Gender Clarity in Fly Fishing

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By: Alice Tesar

It’s not a secret that women fly fish. They’ve been fishing for as long as men. If you’re shocked by this, you may need to fish more.

With this said, there are many campaigns and organizations encouraging more women to get into the sport. From increased visibility in fishing publications to women specific gear (not just pink and shrink) companies are pumping more funds into making women feel included in the fishing industry.

One of these campaigns is Orvis 50/50 on the Water: Creating Gender Parity in Fly Fishing. What seems to be Orvis’s primary ad for the campaign is a montage of some baller female anglers with voiceover of a man who hates women. He says things such as, “women should learn that they are not so spectacular.” While part of me wants to strangle this piece of sexist, insecure shit a much stronger part of me just wants to fish. This has always been the stronger voice in my head. I don’t have time for the haters and I think Orvis shouldn’t give them their time either. If you look at comments below the video on YouTube and other message boards, you will see a similar sentiment.

Why does this video feel like a war cry? Why is Orvis stooping to the level of this aggressive man in the video? Why does this commercial vilify men? Vilify anyone? Is Orvis fueling this man’s anger and those that are like him and is that constructive to the larger community?

If Orvis wants us to “lead more fulfilling lives through a deep personal connection to the adventure and wonders of the natural world,” as their mission statement reads, why do I feel like I need to be afraid of this “guy” when I’m on the river now?

As I was sucked into the vortex of comments below the video I stumbled upon a response from Orvis. It was the Orvis messaging I wanted from the beginning of the campaign:

“We did a lot of listening, and many women described barriers to entry that we weren’t fully aware of. Not all such barriers are aggressive or obvious: No one was telling women that they couldn’t fish. Instead we heard about a lack of peer groups, about how intimidating it can be to join a male-dominated community as a novice angler, and about how many women felt they would learn better in an atmosphere where they didn’t feel under scrutiny.”

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Can Anglers and Trout Have Mutual Admiration for Each Other?

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WHAT COMES TO MIND WHEN YOU LOOK AT THIS PHOTOGRAPH?

This photograph reminds me of the blissful feeling I’m overcome with, just before I release a big beautiful trout back into the wild. There’s something very special about the last few seconds that an angler spends with his/her prized catch before it’s released. Everything seems to slow down, almost as though God is making sure we have time to capture the splendidness of the moment. I like to pretend that when our eyes lock, we mutually feel admiration for each other. I respect the trout for it’s majestic beauty and the thrill of the hunt. The trout in return respects me for my angling skills and belief in catch and release.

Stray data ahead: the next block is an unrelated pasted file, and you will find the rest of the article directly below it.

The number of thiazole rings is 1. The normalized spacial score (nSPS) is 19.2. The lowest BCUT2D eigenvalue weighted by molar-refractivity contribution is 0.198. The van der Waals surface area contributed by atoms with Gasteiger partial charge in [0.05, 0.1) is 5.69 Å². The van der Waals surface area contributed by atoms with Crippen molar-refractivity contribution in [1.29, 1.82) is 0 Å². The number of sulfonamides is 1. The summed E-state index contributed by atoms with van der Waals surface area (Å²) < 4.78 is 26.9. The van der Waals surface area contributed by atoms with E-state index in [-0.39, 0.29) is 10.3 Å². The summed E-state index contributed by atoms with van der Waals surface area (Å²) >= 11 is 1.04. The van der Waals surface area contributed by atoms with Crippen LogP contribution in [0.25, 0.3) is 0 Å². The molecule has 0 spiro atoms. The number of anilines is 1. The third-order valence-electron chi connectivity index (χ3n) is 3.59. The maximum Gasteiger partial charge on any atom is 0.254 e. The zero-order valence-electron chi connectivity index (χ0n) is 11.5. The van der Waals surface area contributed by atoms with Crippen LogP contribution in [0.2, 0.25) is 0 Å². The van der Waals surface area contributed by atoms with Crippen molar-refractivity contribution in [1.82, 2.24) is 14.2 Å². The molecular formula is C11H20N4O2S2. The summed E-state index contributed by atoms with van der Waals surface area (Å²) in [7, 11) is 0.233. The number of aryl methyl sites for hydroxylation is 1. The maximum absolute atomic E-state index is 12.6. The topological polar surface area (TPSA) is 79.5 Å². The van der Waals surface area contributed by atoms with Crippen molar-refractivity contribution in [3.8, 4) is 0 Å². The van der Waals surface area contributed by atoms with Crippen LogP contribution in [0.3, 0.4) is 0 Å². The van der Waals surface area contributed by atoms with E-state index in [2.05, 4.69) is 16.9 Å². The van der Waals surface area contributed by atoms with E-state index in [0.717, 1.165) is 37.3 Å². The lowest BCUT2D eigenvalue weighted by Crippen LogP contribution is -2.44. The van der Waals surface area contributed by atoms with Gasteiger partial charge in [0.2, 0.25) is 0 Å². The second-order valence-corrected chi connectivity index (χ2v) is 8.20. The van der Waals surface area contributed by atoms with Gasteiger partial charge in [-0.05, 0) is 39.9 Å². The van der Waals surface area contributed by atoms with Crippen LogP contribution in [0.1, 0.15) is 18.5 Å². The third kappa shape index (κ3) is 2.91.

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The Fish In-Between 

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By Louis Cahill

Are you walking past the fish of the day?

From where I’m standing, in water that barely covers my boots, I can see the next pool. A beautiful bend, dark green and lazy, with a big submerged log on the outside edge. A little riffle at the head, pouring into a deep pool. It’s the perfect picture of the old fishing hole. I know there is a big brown in that dark green water. I literally know. In fact, everyone who fishes here knows. He’s not a secret and yet, to my knowledge, he’s never been caught. Hooked, for sure, but never landed. Still, you have to try with a fish like that.

There’s another beautiful run below with a handful of nice fish in it. I fished it without reward. Those fish, as well as the big brown, see plenty of flies. For all I know I’m the third angler through here today, but where I’m standing, a shallow, straight run with no obvious fish holding features, I’m pretty sure is virgin water. I’ve watched plenty of guys fish through here, and with the exception of the one standing to my left, they all fish the lower hole, then walk straight up the bank to the big bend, ignoring this littler piece of water.

Directly across from me is a clump of stream-side rhododendron, it’s leaves nearly brushing the water. It’s as un assuming a spot as you might find on a trout stream but I know from experience not to disregard stream-side cover, no matter how humble. There’s a spot under those leaves, about the size of a shoe box, you can’t see into. If I were a trot, in such a well trafficked piece of water, I’d like to be where no one could see me. I make a roll cast just upstream and let my fly slide under the branches.

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Fly Fishing: Be a Big Brother